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Early Louisville run too much for Marquette in NCAA Tournament Second Round

Marquette%27s+season+came+to+a+close+after+a+90-72+loss+to+top-seeded+Louisville+in+the+second+round+of+the+NCAA+Tournament.
Marquette's season came to a close after a 90-72 loss to top-seeded Louisville in the second round of the NCAA Tournament.

Marquette's season came to a close after a 90-72 loss to top-seeded Louisville in the second round of the NCAA Tournament.

Photo by John Steppe

Photo by John Steppe

Marquette's season came to a close after a 90-72 loss to top-seeded Louisville in the second round of the NCAA Tournament.

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Marquette’s first Sweet 16 appearance will have to wait for at least one more year.

The Golden Eagles’ season came to an abrupt close Sunday with an 90-72 defeat at the hands of top-seeded Louisville in the second round of the NCAA Tournament.

Marquette had a momentary glimpse of hope after junior guard Allazia Blockton scored the team’s first five points to give Marquette a 5-4 lead early in the first quarter.

Then, any sense of hope dissolved into a sea of red at the KFC Yum! Center, and reality set in the first four minutes. A 24-5 Louisville run gave the Cardinals a 28-10 lead before the end of the first quarter.

“They really didn’t do anything that we didn’t see on the scouting report,” junior guard Natisha Hiedeman said. “We just lacked focus in the first half, which led us to a bad start in the game.”

“We came out a little timid,” Blockton said. “Against Louisville, a top team like that, you can’t come out flat.”

Allazia Blockton made the game respectable again in the third quarter with 17 points on 7-of-7 shooting in the quarter. Louisville meanwhile was limited to 47.1 percent shooting in the third quarter.

“We knew going into the game that they can score with the best of them, and Blockton just absolutely put on a show tonight,” Louisville head coach Jeff Walz said. “We really didn’t have an answer for her. We tried to double her. We tried to do whatever we could. But she played great.”

Louisville could not replicate its 1.444 points per possession in the second half but did enough to withstand the late Marquette run.

Blockton finished with a game-high 34 points and moved up to third on the program’s all-time scoring list. All but 10 of her points came in the second half.

“I had a lot of open shots in the first half (but was) just wasn’t knocking them down,” Blockton said. “In the second half I just came out and just was being aggressive.”

No other Marquette player had more than 11 points. After scoring a career-high 32 points against Dayton, Natisha Hiedeman could only muster nine points against the Cardinals.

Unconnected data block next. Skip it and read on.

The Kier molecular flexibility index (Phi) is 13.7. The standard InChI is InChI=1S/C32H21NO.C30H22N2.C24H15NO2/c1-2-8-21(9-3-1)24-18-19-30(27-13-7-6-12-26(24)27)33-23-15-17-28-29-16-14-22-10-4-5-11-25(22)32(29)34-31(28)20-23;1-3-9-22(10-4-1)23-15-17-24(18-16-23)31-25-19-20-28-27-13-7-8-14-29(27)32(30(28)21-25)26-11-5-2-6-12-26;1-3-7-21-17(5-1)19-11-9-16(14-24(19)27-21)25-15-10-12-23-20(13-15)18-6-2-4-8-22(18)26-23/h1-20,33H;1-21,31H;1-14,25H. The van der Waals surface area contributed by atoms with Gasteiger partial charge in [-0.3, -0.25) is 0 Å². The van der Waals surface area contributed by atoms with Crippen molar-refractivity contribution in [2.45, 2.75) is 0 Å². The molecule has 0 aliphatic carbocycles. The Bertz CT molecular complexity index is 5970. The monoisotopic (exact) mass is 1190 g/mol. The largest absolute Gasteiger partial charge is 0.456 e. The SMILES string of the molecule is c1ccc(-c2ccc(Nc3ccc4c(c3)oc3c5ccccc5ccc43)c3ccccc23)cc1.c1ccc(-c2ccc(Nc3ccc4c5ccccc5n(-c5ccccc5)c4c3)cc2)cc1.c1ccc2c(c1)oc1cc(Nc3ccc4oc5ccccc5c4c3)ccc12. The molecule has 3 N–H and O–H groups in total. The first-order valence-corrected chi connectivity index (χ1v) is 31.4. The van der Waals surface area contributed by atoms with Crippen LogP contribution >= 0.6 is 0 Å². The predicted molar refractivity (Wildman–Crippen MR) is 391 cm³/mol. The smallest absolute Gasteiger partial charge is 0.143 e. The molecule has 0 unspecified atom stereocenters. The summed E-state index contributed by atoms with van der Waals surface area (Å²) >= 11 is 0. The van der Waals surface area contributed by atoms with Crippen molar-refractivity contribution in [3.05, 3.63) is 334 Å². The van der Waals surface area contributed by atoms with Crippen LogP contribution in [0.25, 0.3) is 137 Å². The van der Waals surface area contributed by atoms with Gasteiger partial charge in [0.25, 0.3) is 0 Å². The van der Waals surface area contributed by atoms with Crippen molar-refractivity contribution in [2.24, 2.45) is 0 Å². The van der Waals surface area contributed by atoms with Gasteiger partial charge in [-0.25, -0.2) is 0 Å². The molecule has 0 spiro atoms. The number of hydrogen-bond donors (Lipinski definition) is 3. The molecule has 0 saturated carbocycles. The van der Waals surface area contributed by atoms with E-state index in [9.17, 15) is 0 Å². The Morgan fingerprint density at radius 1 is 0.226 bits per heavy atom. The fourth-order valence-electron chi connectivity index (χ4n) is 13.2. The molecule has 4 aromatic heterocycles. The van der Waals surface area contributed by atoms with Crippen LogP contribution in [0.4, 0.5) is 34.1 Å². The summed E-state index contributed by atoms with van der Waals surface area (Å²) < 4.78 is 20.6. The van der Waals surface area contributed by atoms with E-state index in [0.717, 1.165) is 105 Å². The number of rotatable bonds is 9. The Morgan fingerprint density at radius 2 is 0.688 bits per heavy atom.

“Shots just weren’t going in today,” Hiedeman said. “They have a great defensive team, and they were just taking it away.”

Marquette thrived all season on forcing turnovers and being in “deny mode,” but that didn’t work against an even quicker Louisville squad. The Cardinals dominated the fastbreak, grabbing an 11-2 scoring advantage in transition in the first half.

“They got rebounds on missed shots and then were able to start their break faster,” Marquette head coach Carolyn Kieger said. “When they’re able to get rebounds and long outlets, then that’s when you can run.”

The Cardinals finished with a 21-6 advantage in fastbreak points.

“They were scoring at such a high rate that we couldn’t get our fastbreak going because they made shots every time,” Kieger said. “I would say that was the advantage there.”

Louisville forward Myisha Hines-Allen led the Cardinals with 24 points on 12-for-16 shooting against one of the coaches that recruited her.

Her 24 points and 13 rebounds marked her 45th career double-double. The senior hit her first 10 shots. She is expected to be selected in the WNBA Draft next month.

“Just some of the rebounds that she went up and got, it’s pretty darn impressive how strong she plays,” Walz said. “Instead of just sticking her hip out and calling for a little wrap-around pass, she actually got toes to the ball, and … she was demanding it.

The Cardinals had a 60-36 advantage in paint scoring, marking the second time in the last three games that the Golden Eagles have been out-muscled in paint scoring.

“When you allow a team to have 60 points in the paint, it’s going to be hard to win,” Kieger said. “Our gameplan was to change up defenses and keep them out of the paint, and obviously we didn’t execute very well.”

Marquette’s second-round appearance was the fifth in program history and first in the Carolyn Kieger era. It was also Marquette’s first NCAA Tournament bid since 2011.

The only graduating senior is forward Shantelle Valentine, who averaged seven minutes per game this season.  All five starters are expected to return next season.

“Even from last year to this year … we’ve grown up a lot,” Kieger said. “So you give us another summer, another offseason to improve and get better, and I’m really excited to see what this group can do.”

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About the Contributor
John Steppe, Executive Sports Editor

John Steppe is the executive sports editor for the Marquette Wire. He is a junior majoring in journalism and double-minoring in digital media and Spanish....

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